Disclosure: This post may contain affiliate links, meaning we get a commission if you decide to make a purchase through our links, at no cost to you. Our reporting and recommendations are always independent and objective. Please read our disclosure for more info.
Are you looking to prepare for homeownership?
You may feel that buying a house is impossible. Well, we’re here to tell you that it’s not.
That is to say, use the following tips to prepare for homeownership.
Let’s get started.
Know your budget
The first thing you will quickly notice when buying a house is that it can become expensive and out of budget. You may have a realtor who wants to show you homes that are way out of budget.
This is simply because most realtors know that many people will stretch their budgets to buy their dream home. Avoid this approach at all costs!
Before knowing how much to budget for your home purchase, you have to first be on a budget. If you haven’t created a budget, follow these steps to create a detailed budget:
- Calculate your after-tax income
- Calculate your monthly expenses
- Choose a budgeting system
- Write it down and execute it (your spouse too! If applicable)
- Revisit and adjust as needed
After that, you should base your home purchase off of your income. Always choose a comfortable mortgage payment and don’t buy a house for a certain amount just because you were approved for it. A lot of times mortgage companies will approve you for more than you can comfortably afford.
It’s the best approach to keep your mortgage payment no higher than 25-30% of your take-home pay. That includes the principal, taxes, insurance, and homeowner’s association fee.
Related reading: Budgeting 101: How To Create A Budget
Know your mortgage options
It’s important to know your options when you prepare for homeownership. There are many types of mortgages. For example, you have a VA, ARM, FHA, & USDA mortgage. Most of them are designed to get you into a house regardless if you can actually afford it.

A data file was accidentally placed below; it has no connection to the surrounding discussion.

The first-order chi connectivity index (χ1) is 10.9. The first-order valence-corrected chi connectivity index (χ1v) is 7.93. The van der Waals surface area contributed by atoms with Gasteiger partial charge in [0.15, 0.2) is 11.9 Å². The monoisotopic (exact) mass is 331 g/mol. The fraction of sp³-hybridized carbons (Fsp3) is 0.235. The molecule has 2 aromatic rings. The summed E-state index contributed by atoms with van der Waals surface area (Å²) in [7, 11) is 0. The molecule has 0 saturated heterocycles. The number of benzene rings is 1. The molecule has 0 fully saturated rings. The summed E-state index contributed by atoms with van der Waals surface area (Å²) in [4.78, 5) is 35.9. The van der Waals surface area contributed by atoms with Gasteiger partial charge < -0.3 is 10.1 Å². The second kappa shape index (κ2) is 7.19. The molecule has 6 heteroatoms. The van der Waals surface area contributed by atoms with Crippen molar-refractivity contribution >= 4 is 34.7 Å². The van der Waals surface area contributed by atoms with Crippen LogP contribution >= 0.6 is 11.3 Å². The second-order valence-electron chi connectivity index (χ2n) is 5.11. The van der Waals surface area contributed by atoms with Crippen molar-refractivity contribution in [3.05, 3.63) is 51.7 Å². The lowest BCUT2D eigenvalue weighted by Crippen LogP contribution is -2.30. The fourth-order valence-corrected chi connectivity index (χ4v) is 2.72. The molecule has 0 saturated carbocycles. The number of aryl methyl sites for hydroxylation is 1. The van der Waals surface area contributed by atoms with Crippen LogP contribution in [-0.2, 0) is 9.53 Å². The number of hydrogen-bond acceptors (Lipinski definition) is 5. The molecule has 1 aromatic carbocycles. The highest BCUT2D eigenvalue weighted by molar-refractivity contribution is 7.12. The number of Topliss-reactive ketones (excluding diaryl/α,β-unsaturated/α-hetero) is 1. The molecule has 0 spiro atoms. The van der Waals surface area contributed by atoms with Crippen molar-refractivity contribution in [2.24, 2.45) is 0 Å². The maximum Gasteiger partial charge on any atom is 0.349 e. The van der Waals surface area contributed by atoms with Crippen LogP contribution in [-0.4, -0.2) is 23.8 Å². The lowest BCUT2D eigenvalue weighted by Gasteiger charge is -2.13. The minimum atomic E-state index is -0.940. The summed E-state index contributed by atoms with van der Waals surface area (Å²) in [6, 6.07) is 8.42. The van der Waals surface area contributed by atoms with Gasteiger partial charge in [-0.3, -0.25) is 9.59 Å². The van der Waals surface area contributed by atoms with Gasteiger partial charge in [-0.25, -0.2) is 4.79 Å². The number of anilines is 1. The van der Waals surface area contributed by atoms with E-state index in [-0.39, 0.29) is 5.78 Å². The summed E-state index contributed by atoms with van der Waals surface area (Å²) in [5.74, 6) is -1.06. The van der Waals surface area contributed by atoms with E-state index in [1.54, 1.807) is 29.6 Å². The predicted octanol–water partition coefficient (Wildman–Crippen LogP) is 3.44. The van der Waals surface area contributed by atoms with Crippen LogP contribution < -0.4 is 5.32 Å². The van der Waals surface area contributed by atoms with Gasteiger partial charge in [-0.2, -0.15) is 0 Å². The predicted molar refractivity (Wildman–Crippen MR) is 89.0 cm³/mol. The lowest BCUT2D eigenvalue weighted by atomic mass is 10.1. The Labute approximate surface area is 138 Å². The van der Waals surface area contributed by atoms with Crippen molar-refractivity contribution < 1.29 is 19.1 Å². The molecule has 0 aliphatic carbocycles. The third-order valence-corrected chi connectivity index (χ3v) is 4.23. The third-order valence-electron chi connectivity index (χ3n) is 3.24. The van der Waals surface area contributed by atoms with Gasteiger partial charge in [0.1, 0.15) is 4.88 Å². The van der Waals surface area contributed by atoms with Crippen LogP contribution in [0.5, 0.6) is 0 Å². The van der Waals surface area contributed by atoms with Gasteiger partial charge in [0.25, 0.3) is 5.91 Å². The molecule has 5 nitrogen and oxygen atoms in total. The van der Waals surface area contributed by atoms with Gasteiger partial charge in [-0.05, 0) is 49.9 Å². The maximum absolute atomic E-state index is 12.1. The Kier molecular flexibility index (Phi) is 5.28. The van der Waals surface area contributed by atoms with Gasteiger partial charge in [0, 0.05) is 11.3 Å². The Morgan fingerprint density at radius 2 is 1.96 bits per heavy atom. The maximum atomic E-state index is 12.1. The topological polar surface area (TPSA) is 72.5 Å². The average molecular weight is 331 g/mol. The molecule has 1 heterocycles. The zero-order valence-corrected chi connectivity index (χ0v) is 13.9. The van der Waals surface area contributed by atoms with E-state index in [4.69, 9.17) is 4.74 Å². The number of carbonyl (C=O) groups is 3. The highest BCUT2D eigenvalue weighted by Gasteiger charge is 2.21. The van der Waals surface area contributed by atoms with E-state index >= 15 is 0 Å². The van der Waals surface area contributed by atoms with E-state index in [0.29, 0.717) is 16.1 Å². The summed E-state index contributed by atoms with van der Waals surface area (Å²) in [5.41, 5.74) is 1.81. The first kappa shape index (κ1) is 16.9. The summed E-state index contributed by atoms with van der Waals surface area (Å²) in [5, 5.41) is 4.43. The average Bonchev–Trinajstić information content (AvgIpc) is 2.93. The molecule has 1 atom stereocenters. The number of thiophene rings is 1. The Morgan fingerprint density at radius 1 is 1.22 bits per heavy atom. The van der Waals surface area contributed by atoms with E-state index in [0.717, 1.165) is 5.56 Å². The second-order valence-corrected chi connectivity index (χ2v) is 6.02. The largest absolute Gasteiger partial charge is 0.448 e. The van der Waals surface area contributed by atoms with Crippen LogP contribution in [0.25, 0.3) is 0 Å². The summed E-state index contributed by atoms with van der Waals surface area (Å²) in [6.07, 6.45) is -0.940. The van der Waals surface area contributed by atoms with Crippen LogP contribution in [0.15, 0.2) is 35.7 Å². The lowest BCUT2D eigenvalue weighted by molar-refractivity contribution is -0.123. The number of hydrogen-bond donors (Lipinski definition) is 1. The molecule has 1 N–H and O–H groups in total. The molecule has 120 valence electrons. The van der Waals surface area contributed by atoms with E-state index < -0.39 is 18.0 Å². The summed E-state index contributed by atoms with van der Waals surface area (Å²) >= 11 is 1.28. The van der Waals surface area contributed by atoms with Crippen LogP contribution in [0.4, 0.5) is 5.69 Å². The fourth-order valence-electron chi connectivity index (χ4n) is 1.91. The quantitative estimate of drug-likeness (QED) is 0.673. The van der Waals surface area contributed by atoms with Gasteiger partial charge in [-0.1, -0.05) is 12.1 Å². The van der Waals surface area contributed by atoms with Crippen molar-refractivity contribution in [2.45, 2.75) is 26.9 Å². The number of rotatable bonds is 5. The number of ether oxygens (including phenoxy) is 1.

Now that we’ve addressed your housing budget you know how much house you can afford.
Let’s talk about what type of mortgage you want to choose.
You want to get a 15-year, fixed-rate conventional mortgage to save the most money on
interest and fees when buying a house.
This is the best strategy versus choosing at 30-year or variable rate mortgage. You will see the difference when you sit down and calculate the amount of money you are saving by choosing a 15-year vs 30-year.
Always stay conservative when choosing a mortgage and you will be just fine. Our experience buying a home was unique and it came with a lot of unexpected things. But, here’s a great article on how we bought our first house.
Understand the differences of prequalifed and preapproved
Being prequalified and preapproved are not the same thing. This is important to know when you prepare for homeownership.
A mortgage pre-qualification is a quick estimate of how much house you can probably afford. This is according to the lender and not your actual home budget.
It doesn’t take long for the lender to get a quick estimate. They only need a few items such as your name, phone number, income, assets, and debts. A prequalification gives you a big picture of how much you can afford when buying a house. It’s best to get this done at the very beginning of the process.
A preapproval is handled a little differently and is the step above pre-qualification. This process is more thorough of your income, credit history, assets, debts, and rental history.
This will give you a more exact idea of how much house you can afford, according to that specific lender.
The lender will take time to verify the information you have provided such as employment and the amount of debt you have.
As stated above, it’s best to get preapproved when you know you’re ready to buy a house. But please keep in my you will probably be approved for more than you should actually spend on a house.
Prepare for associated costs
There will be costs associated with buying a house that you may not be aware of. The most important one of them all is a down payment. You will need to put down 20% to avoid private mortgage insurance (PMI). So, if you are buying a $200,000 house, you need a $20,000 down payment.
PMI can increase the cost of your monthly payment so do your best to save up 20%.
Another item you will have to pay is closing costs. These are basically the fees lenders and third parties charge when you buy a home. It can include attorney fees, inspections, appraisals, title insurance, etc.
The excitement of buying a house can make you forget about the moving expenses involved. You could potentially have to pay a penalty to break your lease if you’re renting. Also, a fee for a moving truck or company to move your things to the new place.
Choosing to do your own move may be cheaper but you will need to purchase packing materials such as boxes and tape.
Lastly, moving into a new community may include paying a homeowner’s associate fee. It becomes your responsibility the day you move into your house. Many associations collect monthly dues but some can be quarterly or even yearly.
Final words – how to prepare for homeownership
In conclusion, buying a house is exciting and an awesome accomplishment. However, being prepared for homeownership is most important.
These tips will help you be better prepared for the day you move into your new house and enjoy homeownership.
What other homeowner tips would you add to the list?